16 - 30 September 2016 Baja, Mexico

Friday 16th September - Day 9

An exciting day as we started our nearly thousand mile journey down the Baja peninsula to Los Barriles.

We departed Chula Vista to make the 38 mile journey to the border town of Tecate. Travelling on Highway 94 east we went through some lovely countryside with lingering morning mist around the mountains. At Tecate we went to the Mexican border office to get our tourist cards. The same border officer was on duty as the last time we crossed the border in January. He was still selling his bottles of hot chilli sauce. We walked back through the US border control office and handed in our permit to stay in the US card so that they have a record of us leaving the country. The border control officer here wanted to know if we were related to Benny Hill. We got back in the RV’s and entered the Mexican Customs control. After a look at our vehicle registration documents we were soon on our way.

It is Mexican Independence Day and some of the roads in town were closed for processions. There was traffic and lots of people on horseback, quite a lively scene. We eventually made it through town and headed south on Mex 3.

By early afternoon we were in the Guadalupe Valley, the wine growing area. Our campsite for the night was Rancho Sordomudo. The camp is owned by a home and school for Mexican deaf children. The home is run by volunteers and all camping fees go to the school.

Next door was L.A Cetto winery, the largest in Mexico where we went for wine tasting. Being a Mexican holiday the vineyard was very busy.

Saturday 17th September – Day 10

We woke to a misty morning with low cloud over the vineyards.

We set off south to the large town of Ensenada where we threaded our way through the town past numerous traffic lights. Passing the harbor, with a large cruise ship in port, the road ran along a sandy beach. Soon we were on Mex 1 making our way through the suburbs and out of town. The first town we came to was Maneadero, from there we started to climb and had good views of fertile Santa Thomas Valley. We climbed out of the valley and came to our first military check point near the town of San Vincente. We were asked where we were travelling from and to and after a quick look inside the RV we were sent on our way. Peter and Suzy took a little longer as the whole crew of guards had a look inside the RV, just curious.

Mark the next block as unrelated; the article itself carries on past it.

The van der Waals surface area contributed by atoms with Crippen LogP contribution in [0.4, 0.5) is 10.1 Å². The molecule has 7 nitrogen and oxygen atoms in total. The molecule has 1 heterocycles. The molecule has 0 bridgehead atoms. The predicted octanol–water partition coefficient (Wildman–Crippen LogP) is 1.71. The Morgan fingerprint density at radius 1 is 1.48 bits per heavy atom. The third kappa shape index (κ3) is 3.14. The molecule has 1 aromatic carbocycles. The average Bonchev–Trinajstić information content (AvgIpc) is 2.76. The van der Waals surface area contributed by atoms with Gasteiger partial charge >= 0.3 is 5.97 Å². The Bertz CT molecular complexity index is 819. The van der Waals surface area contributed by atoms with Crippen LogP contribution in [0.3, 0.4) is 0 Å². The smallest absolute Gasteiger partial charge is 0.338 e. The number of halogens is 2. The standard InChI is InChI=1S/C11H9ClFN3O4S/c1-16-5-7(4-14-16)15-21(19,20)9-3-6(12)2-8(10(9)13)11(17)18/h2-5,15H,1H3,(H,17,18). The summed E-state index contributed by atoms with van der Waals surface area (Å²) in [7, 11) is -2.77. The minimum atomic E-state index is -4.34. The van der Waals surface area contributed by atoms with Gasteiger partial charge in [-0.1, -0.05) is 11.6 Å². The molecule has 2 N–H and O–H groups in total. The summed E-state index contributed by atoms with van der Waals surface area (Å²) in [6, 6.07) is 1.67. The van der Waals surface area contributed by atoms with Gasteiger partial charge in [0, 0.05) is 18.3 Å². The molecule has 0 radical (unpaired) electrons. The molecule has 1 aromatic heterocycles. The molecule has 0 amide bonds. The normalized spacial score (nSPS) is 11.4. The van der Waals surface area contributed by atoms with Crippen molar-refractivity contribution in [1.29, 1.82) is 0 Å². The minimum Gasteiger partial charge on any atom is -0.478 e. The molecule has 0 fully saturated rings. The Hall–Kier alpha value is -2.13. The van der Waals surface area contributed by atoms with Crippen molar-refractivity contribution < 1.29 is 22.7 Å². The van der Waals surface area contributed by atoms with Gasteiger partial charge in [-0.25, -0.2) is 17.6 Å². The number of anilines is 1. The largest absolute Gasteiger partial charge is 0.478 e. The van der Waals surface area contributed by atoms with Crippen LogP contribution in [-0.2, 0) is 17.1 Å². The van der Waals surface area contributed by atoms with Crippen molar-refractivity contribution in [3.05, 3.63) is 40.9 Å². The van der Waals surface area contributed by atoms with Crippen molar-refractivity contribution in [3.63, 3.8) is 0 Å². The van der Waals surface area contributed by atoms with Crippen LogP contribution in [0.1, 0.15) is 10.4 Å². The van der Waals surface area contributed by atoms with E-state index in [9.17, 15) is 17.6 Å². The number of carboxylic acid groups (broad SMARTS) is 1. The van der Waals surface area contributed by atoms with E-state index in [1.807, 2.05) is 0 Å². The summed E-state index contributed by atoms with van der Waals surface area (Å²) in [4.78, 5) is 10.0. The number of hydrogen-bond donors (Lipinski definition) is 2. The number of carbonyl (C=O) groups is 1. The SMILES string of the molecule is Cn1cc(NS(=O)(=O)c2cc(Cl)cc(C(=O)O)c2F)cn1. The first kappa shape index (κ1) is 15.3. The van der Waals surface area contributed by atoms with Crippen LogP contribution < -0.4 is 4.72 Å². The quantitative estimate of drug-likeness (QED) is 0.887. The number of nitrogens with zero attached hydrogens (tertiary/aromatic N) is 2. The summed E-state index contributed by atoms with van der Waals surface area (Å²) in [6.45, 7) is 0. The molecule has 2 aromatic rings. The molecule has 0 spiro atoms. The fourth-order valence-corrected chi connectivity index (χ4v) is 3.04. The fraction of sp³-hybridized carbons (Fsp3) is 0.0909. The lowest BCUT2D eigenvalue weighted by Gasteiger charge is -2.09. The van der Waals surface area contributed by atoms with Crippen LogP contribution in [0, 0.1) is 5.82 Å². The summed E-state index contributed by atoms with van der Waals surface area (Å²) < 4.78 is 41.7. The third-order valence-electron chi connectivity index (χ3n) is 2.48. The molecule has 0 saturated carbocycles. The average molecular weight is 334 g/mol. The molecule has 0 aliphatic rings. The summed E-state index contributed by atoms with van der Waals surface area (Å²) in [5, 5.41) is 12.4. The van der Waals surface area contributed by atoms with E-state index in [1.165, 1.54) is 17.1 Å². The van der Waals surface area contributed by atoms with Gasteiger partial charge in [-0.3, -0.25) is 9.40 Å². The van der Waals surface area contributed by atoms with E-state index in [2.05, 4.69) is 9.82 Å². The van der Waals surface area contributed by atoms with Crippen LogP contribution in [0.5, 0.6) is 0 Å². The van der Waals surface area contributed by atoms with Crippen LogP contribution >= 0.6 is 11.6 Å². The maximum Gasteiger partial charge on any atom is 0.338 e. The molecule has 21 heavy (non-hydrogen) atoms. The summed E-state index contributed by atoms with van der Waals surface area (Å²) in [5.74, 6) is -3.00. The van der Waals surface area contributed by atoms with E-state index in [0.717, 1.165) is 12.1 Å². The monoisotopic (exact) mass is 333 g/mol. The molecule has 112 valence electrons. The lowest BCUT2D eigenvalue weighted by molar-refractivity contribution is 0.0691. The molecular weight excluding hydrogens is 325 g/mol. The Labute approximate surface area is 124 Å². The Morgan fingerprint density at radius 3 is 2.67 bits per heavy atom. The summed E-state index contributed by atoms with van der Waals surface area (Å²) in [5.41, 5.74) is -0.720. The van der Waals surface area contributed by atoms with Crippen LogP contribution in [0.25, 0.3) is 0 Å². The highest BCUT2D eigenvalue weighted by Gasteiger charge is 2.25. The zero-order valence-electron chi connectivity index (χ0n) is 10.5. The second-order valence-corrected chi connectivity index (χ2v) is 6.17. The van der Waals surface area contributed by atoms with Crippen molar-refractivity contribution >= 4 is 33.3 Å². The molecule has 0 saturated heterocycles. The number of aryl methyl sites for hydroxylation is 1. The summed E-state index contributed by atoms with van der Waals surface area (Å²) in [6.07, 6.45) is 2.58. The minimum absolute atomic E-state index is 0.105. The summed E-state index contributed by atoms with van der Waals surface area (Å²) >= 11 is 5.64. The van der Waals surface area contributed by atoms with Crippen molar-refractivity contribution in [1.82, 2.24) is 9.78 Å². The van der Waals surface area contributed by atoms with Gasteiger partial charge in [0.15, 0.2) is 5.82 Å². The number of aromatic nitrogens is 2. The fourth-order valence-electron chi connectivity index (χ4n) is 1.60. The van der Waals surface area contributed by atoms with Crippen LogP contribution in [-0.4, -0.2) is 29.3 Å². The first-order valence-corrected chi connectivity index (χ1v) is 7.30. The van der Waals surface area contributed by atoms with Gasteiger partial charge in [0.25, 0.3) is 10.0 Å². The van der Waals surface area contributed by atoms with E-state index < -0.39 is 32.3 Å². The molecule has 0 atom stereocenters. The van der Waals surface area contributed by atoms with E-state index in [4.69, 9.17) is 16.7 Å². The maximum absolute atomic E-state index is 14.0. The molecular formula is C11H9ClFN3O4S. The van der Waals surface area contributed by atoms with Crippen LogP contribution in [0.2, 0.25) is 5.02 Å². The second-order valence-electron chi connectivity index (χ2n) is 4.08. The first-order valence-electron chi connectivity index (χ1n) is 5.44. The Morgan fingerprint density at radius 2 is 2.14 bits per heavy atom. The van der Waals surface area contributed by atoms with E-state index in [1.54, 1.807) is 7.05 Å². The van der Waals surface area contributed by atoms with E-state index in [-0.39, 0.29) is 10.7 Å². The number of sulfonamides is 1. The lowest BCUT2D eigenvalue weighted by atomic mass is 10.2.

Further south we went through two lots of very bumpy and very dusty road works.

As we headed for San Quintin the area had large scale agricultural units. We were now running along near to the Pacific coast and caught occasional glimpses of sea.

Fifteen miles south of San Quintin we turned off the road along a sand track to El Pabellon RV Park our campsite for the night. The charge was about 8 dollars or 11 dollars with electricity. We parked next to the beach behind the sand dunes.

There were no other RV’s on the site, just some tent campers. The dogs can be off the leash here and they were loving the freedom. We took a walk on the wide sandy beach with the Pacific rollers coming in.

The day finished with a beautiful sunset.

Sunday 18th September – Day 11

It was a misty morning as we continued along the coastal plain before heading inland into a canyon and then climbing up to Rosario Mesa. Here we went through a military inspection before descending down a steep gradient into the town of El Rosario.

By now Mex 1 had become a narrow two lane highway, 19.5 feet wide, mostly with no shoulder lane and a drop off into the desert. We were reminded of our experience coming back to the US in March. We nearly came off road when our trailer wheel went off the edge and tried to pull the RV with it. Trying to correct this and pull the trailer back on the road caused the RV to sway and it wavered back and forth across the road for some time until Tony got it under control. It was very nearly a terrible disaster. Mindful of this we kept our speed down and stopped or slowed right down when 18 wheeler trucks were approaching. Most of them don’t slow down and only move further aside at the last moment.